Neighbors help neighbors in Anahola

  • Dennis Fujimoto / The Garden Island

    Ka Hale Pono partnerships are ready to distribute food Friday morning at the Anahola clubhouse on state Department of Hawaiian Home Lands property.

  • Dennis Fujimoto / The Garden Island

    Volunteers pack food into a patron’s car trunk Friday while a line of cars enter the Anahola clubhouse on state Department of Hawaiian Home Lands property for food pick up at Ka Hale Pono partnership with the Kaua‘i Independent Food Bank.

  • Dennis Fujimoto / The Garden Island

    Volunteers including Kellie Hines, head golf professional at the Hokuala Ocean Course golf club, right, move to place food and groceries into the back seat of a car Friday during the Anahola food distribution at the Anahola clubhouse on state Department of Hawaiian Home Lands property.

ANAHOLA — Kelvin Moniz, executive director of the Kaua‘i Independent Food Bank, said the good thing about doing an Anahola food distribution is people are on time.

When gates to the Anahola clubhouse field opened at 9 a.m., a steady stream of cars flowed in during the Ka Hale Pono partnership with KIFB for a food giveaway that included 250 packages containing chicken, eggs, milk, assorted canned goods, including soup, cereal and bread.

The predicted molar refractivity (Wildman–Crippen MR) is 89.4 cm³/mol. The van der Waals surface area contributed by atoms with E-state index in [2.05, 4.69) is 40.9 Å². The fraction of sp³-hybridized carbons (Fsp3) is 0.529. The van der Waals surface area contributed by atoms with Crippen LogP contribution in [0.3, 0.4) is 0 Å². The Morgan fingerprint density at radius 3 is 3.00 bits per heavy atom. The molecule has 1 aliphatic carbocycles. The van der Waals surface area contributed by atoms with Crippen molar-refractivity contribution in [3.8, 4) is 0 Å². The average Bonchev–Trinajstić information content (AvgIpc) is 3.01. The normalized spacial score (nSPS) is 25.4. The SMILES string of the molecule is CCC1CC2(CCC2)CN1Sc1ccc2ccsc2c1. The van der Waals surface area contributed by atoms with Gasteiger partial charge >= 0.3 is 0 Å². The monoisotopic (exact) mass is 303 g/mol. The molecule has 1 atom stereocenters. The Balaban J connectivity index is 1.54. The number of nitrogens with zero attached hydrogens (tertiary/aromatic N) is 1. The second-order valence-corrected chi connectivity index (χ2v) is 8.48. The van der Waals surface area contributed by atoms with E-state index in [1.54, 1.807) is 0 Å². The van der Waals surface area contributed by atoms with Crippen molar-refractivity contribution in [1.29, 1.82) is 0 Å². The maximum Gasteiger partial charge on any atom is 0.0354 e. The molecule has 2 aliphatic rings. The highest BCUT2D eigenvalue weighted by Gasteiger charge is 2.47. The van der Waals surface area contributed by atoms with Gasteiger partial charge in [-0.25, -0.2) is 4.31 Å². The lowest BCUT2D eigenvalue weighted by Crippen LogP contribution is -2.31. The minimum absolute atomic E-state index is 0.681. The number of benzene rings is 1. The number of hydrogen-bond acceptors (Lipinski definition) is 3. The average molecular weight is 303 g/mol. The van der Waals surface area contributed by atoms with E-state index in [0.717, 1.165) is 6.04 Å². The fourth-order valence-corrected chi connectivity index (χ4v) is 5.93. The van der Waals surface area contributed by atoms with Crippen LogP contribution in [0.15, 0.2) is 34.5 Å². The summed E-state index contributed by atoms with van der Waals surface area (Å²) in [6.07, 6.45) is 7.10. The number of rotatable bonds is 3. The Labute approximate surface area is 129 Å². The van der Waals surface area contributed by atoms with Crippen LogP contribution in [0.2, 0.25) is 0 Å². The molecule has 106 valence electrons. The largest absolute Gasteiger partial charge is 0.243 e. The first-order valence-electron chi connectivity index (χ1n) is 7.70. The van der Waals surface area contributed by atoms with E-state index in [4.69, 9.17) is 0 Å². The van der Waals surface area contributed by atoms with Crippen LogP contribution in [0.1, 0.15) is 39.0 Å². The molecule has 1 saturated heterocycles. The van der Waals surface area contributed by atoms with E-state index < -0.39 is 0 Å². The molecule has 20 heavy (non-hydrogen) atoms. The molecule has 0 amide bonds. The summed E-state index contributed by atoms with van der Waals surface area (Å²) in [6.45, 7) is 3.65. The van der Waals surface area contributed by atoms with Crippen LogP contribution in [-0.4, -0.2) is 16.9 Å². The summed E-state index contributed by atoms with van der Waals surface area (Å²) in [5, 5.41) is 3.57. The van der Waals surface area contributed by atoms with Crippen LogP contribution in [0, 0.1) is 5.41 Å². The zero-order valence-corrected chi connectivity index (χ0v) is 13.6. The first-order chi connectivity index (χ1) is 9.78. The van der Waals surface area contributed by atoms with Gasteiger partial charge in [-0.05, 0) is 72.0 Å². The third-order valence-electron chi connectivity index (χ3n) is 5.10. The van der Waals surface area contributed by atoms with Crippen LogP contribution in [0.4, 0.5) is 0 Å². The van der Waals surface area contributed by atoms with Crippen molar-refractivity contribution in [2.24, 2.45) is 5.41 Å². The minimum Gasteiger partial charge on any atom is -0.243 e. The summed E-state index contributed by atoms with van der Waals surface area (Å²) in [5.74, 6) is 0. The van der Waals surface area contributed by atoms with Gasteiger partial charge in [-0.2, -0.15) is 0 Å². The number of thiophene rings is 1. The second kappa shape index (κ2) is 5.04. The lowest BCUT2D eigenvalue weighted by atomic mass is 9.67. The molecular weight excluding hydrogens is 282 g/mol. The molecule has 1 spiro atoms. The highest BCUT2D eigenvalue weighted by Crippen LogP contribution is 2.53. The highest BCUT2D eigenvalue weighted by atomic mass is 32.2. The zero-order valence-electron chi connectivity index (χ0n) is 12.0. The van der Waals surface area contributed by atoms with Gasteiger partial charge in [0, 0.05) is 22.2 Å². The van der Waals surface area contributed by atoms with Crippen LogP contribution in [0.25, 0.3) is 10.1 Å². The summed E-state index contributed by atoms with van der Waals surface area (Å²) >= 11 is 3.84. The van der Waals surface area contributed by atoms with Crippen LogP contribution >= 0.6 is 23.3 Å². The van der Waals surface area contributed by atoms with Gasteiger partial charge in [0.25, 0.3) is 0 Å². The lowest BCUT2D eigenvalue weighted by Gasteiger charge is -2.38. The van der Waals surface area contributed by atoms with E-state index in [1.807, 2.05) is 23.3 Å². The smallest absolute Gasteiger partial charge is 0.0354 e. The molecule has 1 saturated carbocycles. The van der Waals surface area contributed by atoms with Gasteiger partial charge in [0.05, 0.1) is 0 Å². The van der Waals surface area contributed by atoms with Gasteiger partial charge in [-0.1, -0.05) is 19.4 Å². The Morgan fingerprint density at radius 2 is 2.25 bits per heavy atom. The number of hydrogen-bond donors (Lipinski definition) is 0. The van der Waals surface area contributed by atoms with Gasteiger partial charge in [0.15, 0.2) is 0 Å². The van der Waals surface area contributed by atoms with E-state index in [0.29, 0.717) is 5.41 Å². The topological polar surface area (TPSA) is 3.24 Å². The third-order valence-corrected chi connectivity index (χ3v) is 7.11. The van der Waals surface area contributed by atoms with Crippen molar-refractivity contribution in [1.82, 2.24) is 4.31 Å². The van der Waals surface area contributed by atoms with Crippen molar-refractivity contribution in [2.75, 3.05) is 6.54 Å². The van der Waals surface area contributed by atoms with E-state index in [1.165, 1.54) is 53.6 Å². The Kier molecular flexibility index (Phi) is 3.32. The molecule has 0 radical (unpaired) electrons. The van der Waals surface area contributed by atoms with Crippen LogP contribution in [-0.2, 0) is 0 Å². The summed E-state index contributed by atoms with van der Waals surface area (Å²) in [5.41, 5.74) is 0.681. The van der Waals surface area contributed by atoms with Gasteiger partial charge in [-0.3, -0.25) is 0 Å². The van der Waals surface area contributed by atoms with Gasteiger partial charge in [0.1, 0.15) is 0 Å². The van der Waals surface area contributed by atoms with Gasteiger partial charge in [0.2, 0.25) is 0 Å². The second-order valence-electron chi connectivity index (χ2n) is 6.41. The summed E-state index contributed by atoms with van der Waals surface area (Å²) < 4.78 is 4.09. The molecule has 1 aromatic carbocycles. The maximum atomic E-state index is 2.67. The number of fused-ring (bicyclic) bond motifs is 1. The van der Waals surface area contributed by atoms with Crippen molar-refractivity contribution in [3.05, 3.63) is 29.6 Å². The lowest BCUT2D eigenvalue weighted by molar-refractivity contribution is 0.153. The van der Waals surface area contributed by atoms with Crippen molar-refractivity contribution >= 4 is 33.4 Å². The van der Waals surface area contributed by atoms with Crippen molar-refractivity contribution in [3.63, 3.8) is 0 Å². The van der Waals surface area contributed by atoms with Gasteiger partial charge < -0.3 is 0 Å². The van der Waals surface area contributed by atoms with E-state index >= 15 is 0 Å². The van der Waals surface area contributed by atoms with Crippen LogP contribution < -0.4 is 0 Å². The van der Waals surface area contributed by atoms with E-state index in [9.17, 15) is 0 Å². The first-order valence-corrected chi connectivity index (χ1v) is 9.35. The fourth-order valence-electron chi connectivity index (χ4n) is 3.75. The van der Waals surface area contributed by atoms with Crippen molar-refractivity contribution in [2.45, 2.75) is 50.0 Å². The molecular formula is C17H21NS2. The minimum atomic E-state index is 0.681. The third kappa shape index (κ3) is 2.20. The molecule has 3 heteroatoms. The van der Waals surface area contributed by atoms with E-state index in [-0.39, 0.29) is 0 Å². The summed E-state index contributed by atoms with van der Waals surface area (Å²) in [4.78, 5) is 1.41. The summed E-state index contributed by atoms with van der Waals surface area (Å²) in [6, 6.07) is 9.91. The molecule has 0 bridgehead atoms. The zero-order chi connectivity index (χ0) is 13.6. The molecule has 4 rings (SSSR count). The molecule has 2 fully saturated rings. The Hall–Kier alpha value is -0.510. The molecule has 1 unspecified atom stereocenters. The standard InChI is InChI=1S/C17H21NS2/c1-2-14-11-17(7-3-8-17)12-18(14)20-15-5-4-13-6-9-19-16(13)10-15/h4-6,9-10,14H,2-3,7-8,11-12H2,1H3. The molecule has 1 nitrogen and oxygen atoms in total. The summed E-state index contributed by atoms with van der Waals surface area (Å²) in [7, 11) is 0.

“We’re back in the community,” said the state Department of Health’s Pua Kaohelauli‘i, who was joined by Bianca Gill and Duquesa Padamada, and Ramon Meraz of Malama Pono Health Services. “Today, we have a face mask, material on COVID-19, and some information on disaster preparedness.”

Meraz was closing bags with information on smoking cessation, women pregnancies and other health-related material.

“We had three ladies in the pregnancy program at Malama Pono,” he said. “But then, the COVID-19 hit and they got scared and dropped out. We’re still there, doing programs.”

Kellie Hines, the head golf pro at Hokuala Ocean Course, was among the volunteers.

“Chicken? Soups?” she asked. “Chicken with mushrooms…hmmm, people are going to eat good.”

The sense of neighbor-helping-neighbor permeated the field, sparked by Ka Hale Pono, which slowed the line by face-masked drivers wanting to wala‘au and being egged on by Moniz.

The distribution was intended for people who have been affected by the COVID-19 pandemic, the grim situation being lessened by the fellowship that swept the line of cars.

“The first 20 people must’ve done it,” said La Contrades. “They came, went home and told the neighbors. They’re all coming now.” That information flow was helped by other volunteers taking to social media live.

Moniz said KIFB is re-evaluating the situation following the recent announce-

ment of the trans-Pacific visitor quarantine being extended until Oct. 1.


Dennis Fujimoto, staff writer and photographer, can be reached at 245-0453 or


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